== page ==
February 27, 2015

Unworthy Servants

“Will any one of you who has a servant plowing or keeping sheep say to him when he has come in from the field, ‘Come at once and recline at table’? Will he not rather say to him, ‘Prepare supper for me, and dress properly, and serve me while I eat and drink, and afterward you will eat and drink’?  Does he thank the servant because he did what was commanded? So you also, when you have done all that you were commanded, say, ‘We are unworthy servants; we have only done what was our duty.’ ”
Jesus, in Luke 17:7-10

My little girl and I have a bedtime ritual. We read from one of her storybook Bibles, then read the corresponding passage from the Bible itself, followed by a hymn and prayer before I put her in bed. However, occasionally the story which is portrayed in the kids Bible is only a few verses in length, and so I read some of the surrounding context. Such was the case the other night, and it brought us across Luke 17:7-10.

This of course is not the first time I had read these particular words of Jesus, but I was most definitely struck by their timeliness to my soul. You see, I have something of a messiah complex. I think that I am really important, probably the most important person in the history of ever. Or at least currently living. I am going to do great things, accomplish important things. But that's not what Jesus says here. He says that any one who serves the Father is, ahem, a servant. Of course, some of us may well not be servants of God the Father, we might rather be His enemies (see Romans 5 or Ephesians 2). However, it is clear in both of the mentioned passages that the way to not be an enemy of God is to place one's faith and hope in Jesus Christ for the remission of sins and reconciliation with God. I've done that. I need not worry about His condemnation. I just need to serve Him. Which is perfect, because I'm totally competent, extremely gifted, infinitely valuable, and just generally an indispensable part of God's plan...wait, what?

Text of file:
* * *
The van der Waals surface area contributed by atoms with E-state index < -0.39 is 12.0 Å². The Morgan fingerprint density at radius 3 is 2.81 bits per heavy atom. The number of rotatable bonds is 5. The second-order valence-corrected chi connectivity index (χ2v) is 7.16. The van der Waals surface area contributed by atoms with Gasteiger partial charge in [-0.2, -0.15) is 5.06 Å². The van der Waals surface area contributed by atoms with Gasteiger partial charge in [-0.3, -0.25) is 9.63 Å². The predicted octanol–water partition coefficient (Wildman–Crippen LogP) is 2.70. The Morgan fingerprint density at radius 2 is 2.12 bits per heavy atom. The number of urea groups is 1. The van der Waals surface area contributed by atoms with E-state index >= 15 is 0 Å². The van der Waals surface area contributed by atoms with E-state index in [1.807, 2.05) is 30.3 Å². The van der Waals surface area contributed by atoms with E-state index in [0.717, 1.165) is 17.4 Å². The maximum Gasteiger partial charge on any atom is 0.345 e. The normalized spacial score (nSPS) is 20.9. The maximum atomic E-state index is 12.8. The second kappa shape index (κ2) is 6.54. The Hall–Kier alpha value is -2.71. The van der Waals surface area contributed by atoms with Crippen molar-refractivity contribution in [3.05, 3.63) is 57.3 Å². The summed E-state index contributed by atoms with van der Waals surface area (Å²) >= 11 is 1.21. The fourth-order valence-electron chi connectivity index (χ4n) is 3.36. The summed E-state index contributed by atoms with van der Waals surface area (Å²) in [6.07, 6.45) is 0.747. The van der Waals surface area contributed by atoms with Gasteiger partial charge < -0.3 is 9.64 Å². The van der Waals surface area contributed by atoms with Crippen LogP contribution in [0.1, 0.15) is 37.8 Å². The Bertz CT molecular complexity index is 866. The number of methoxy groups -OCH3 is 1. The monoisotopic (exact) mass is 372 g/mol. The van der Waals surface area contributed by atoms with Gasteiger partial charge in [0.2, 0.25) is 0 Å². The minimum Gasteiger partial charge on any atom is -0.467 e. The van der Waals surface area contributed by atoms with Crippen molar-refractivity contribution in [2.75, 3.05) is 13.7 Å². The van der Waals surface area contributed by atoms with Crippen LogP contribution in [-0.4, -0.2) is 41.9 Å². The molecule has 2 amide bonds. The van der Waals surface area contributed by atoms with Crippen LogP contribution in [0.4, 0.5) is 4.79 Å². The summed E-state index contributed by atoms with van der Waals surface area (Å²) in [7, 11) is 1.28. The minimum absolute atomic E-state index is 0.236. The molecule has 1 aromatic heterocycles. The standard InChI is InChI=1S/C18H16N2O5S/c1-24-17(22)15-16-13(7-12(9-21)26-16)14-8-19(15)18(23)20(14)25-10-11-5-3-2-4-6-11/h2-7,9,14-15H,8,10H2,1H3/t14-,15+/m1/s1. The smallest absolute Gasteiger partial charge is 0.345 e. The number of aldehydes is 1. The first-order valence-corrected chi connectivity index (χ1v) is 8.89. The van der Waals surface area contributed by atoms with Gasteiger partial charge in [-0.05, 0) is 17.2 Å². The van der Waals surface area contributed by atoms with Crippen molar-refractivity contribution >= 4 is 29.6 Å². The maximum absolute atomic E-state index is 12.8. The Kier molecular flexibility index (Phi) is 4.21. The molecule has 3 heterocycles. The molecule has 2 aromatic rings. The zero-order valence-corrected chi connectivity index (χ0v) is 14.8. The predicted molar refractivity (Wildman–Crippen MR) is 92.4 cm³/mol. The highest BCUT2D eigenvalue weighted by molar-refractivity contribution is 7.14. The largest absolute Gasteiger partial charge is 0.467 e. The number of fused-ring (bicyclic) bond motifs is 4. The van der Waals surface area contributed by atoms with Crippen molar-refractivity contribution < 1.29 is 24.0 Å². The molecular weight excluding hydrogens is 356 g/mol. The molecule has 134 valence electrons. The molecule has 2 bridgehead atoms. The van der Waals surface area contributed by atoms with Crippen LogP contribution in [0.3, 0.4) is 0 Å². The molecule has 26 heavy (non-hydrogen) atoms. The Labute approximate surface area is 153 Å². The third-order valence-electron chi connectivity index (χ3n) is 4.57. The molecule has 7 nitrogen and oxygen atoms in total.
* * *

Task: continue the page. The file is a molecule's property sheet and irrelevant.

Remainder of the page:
Serving God is a really cool thing. In fact, looking to Jesus as merely some sort of life-preserver who keeps me out of hell without affecting my life in any practical manner is,
a) dishonoring to Him
b) way less than He has called me to.
Those who have been redeemed have been made in Christ Jesus for good works which God prepared in advance that we should walk in them (Ephesians 2:10). Part of the gift of salvation is being given work to do, a purpose here on the planet. My wife likes to call them special jobs. I think that is a fitting description. God has a special set of things for you to do. So do them, enjoy them, serve Him.

But here's the rub: if you're anything like me, those jobs can turn from service to the Master, and quickly become a way for me to try and validate and justify myself, no different from how anyone else in the world is living. I never cease to be haunted by Jesus words in Matthew 7:21-23,
“Not everyone who says to me, ‘Lord, Lord,’ will enter the kingdom of heaven, but the one who does the will of my Father who is in heaven. On that day many will say to me, ‘Lord, Lord, did we not prophesy in your name, and cast out demons in your name, and do many mighty works in your name?’ And then will I declare to them, ‘I never knew you; depart from me, you workers of lawlessness.’

 It's possible to do a lot of things in His name with an attitude not fixated on Him at all, but rather on what I am doing, what I am giving, what I am accomplishing. To roll this back to Luke, Jesus makes clear that none of this was about me to start with.

I don't believe Jesus is making a point necessarily about how God the Father treats His servants, as God is not only our Master and Lord, but also our Father. His point, I believe, is to make clear to us that we have no right to expect anything from God, because we are but unworthy servants. Anything He gives us is a gift. That seems like a redundant statement, but let the weight of it hit you. Everything God gives you is a gift. You did not earn one single piece of it. Don't you find that offensive? I do.

We, and by we I mean I, need to realize that our labors on behalf of God are good. But they are not praiseworthy, in and of themselves. They are but the reasonable actions of one whose Master is the Lord of all the universe. To offer up my life is, as Paul says in Romans 12, but a fitting response to the astounding mercies of God poured forth in Jesus Christ. I am an unworthy servant.

No comments:

Post a Comment

About Me

Follower of Jesus. Husband of one. Father of four. Pastor at Remsen Bible Fellowship (remsenbible.com).